And if these devices are staying with the home, make a mental note to disconnect them from your app. You don’t want to accidentally spy on the new homeowners or track their energy use. Even if it’s an accident, it may get awkward when they have to reach out and ask you to disconnect from said devices.
5. Stock up on supplies that protect your floors and walls.
Unlike moving out of a rental, there’s no cleaning deposit you’re trying to receive back. However, you’re still required to leave the house in good condition, and that means not causing extra damage.
“You need to convey the property in the condition it was when the buyer saw it,” says Riley. Don’t think the buyer won’t notice if you ding the corner of the hallway or leave holes in the walls that may have been covered during their walk-through.
A quick trip to your local hardware store for some extra moving supplies can help prevent damage (if you’re hiring movers, make sure they come prepared):
- Floor protection, $30 (taping down cardboard works, too)
- Moving straps, $20 (gives you more control over large items)
- Moving blankets to pad furniture, $10
- Dollies (prices vary)
If you damage any part of the wall, the buyer may have grounds to barter for some of their escrow money, cutting into your proceeds. Save the headache and patch them up. Use this tutorial to repair small holes. For larger ones, follow these steps to patch and repair drywall.
6. Set a stop date for utilities, and restart them at your new property.
You don’t want to be charged extra for usage on the days you weren’t occupying the house, but equally important is to make sure you have running water and electricity in your new home.
Call the utility companies to schedule a final read based on when the close is official. Some companies will simply be able to transfer the service to your new home, but if you’re moving out of state, you may have to set up a new service. Or in the case of water and trash, you’ll have to contact your new city.
Some homeowners whose homes still rely on heating oil may also accidentally leave money on the table.
“Generally around here [in the Northeast] you can get reimbursed for whatever oil you have left in the tank because you paid for it,” says Riley. But in the hustle of the move, you may not be thinking about that. “[Then] you get to the closing, and there’s nothing in writing that says that buyer owes you anything.”
7. Take pictures to prove the house was in good shape when you left.
Renters are often advised to take pictures of their unit when they move out so their landlord can’t unfairly pin damage on them and hold their security deposit. But it’s also a good practice for homeowners when they hand over the keys, especially in the case that the new owners won’t be moving in right away.
You never know what might happen from the time you move out to the time the new owners move in, from burglaries to their movers causing damage and claiming it was already there. That’s assuming the worst, but in 2018, the Better Business Bureau received over 9,000 complaints about bad movers, many of which included damage.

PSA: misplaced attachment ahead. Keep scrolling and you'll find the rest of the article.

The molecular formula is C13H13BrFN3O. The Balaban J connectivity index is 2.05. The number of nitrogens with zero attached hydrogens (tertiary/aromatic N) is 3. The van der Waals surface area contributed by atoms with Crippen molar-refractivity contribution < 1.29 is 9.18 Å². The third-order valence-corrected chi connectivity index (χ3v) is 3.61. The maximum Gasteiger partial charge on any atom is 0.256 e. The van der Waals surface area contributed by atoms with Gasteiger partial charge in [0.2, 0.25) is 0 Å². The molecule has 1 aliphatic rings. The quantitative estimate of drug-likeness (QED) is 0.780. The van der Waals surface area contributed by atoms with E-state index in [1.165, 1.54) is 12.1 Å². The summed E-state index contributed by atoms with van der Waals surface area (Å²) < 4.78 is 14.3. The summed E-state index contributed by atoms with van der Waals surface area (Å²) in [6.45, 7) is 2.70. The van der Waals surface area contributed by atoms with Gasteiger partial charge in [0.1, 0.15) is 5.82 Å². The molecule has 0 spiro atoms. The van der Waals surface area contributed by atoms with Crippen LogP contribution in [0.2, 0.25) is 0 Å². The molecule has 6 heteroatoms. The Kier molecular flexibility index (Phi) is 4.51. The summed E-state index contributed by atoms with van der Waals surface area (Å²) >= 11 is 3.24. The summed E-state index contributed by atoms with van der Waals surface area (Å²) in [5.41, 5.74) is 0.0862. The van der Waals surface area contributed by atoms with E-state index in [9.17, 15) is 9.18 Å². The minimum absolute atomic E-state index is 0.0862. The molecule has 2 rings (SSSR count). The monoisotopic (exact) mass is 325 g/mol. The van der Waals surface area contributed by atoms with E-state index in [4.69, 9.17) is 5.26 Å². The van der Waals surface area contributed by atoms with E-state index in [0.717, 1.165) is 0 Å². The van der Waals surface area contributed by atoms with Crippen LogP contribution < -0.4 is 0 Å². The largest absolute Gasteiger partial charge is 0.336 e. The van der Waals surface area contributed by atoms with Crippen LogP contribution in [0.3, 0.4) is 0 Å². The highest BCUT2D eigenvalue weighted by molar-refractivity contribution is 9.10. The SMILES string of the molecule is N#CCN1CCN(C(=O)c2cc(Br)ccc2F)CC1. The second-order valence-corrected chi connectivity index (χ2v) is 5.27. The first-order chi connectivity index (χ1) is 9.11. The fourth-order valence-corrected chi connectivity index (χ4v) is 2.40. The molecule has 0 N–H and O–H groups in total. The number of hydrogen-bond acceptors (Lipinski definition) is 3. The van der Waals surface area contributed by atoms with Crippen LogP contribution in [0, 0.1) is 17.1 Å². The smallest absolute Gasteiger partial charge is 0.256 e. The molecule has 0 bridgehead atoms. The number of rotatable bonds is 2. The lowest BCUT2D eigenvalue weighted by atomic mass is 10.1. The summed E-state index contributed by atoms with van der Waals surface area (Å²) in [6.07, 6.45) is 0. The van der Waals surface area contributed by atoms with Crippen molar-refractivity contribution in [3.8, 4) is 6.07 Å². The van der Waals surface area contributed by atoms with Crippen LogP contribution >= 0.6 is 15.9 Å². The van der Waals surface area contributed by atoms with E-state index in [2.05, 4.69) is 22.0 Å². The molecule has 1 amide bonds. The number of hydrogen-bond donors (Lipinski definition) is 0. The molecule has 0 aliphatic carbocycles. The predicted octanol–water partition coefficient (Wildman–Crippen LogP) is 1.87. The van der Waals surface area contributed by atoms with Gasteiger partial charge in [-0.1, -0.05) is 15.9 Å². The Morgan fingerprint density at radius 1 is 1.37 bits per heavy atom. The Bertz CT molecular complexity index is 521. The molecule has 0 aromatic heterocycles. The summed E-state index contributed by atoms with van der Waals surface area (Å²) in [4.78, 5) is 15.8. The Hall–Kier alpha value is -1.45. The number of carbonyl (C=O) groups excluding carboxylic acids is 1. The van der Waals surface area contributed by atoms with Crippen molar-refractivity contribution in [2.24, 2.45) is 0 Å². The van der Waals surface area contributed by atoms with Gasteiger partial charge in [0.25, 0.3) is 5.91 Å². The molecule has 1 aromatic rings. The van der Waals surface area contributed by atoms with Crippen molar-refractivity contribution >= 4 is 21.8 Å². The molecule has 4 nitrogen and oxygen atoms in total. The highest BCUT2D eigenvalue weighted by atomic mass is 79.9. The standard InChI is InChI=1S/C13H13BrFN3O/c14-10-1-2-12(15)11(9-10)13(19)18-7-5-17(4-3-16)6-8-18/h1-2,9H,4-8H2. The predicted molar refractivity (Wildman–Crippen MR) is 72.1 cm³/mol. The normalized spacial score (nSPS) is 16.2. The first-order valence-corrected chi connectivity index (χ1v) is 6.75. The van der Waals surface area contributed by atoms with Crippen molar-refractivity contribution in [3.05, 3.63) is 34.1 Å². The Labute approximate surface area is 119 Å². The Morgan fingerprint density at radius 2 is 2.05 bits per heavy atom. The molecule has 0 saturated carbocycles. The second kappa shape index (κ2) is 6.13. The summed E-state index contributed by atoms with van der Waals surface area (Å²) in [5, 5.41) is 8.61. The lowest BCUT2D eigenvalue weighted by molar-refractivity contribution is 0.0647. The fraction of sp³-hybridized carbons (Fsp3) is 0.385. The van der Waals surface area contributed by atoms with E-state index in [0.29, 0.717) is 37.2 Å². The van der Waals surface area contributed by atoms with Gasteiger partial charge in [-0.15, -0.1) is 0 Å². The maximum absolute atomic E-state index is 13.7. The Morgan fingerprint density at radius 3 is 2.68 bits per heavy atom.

8. Set aside important docs you need for closing.
Here’s a checklist of what you’ll need when you close the sale on your home. Make sure it doesn’t get packed:
- A copy of the purchase contract. The escrow agent and your real estate agent will most likely have this, but it doesn’t hurt to have a backup.
- Driver’s license
- All keys, remotes, and passcodes (see list above)
- Information about how to access smart devices if the home has them
- Any funds you’ve agreed to pay the buyer
- Your checkbook because you never know what small costs may arise toward the end of closing
9. Put together a box of cleaning supplies that stays accessible.
Keep a set of cleaning supplies easily accessible. You’ll want them handy to make sure the home is broom swept so you don’t have to hear complaints from the buyer after moving day (not that they’re not perfectly lovely people). These items will also come in handy as you’re moving into your new home.
You may want some additional items that aren’t on this list like hand soap, disposable eatery, and a tool kit, but these are most important for making sure the house is broom swept and the buyer is happy when they walk in for the first time.
- Antibacterial wipes or other surface disinfectants
- Swiffer dusters
- Rags and sponges
- Wood cleaners
- Toilet cleaner
- Glass cleaner
- Trash bags
- Magic Eraser
- Oven cleaner
- Floor cleaner
- A traditional mop and bucket, Swiffer Wet Jet, or Bona mop
10. Coordinate with the buyers about when you’ll be 100% out.
In all the moving chaos, don’t forget to communicate with your agent on when exactly you need to be out of the home. Your house changes possession when the funding goes through, unless otherwise stipulated in the contract.
You don’t want to be caught with boxes in your hand at the final hour. Read: They show up with a moving truck and you still have boxes stacked in your their garage. It seems like an obvious step, but moving miscommunication happens. To avoid it, check the contract, talk to your agent, and confirm (then re-confirm) when the buyers plan to show up so you can be totally out.
Header Image Source: (Kim Wooters/ Death to the Stock Photo)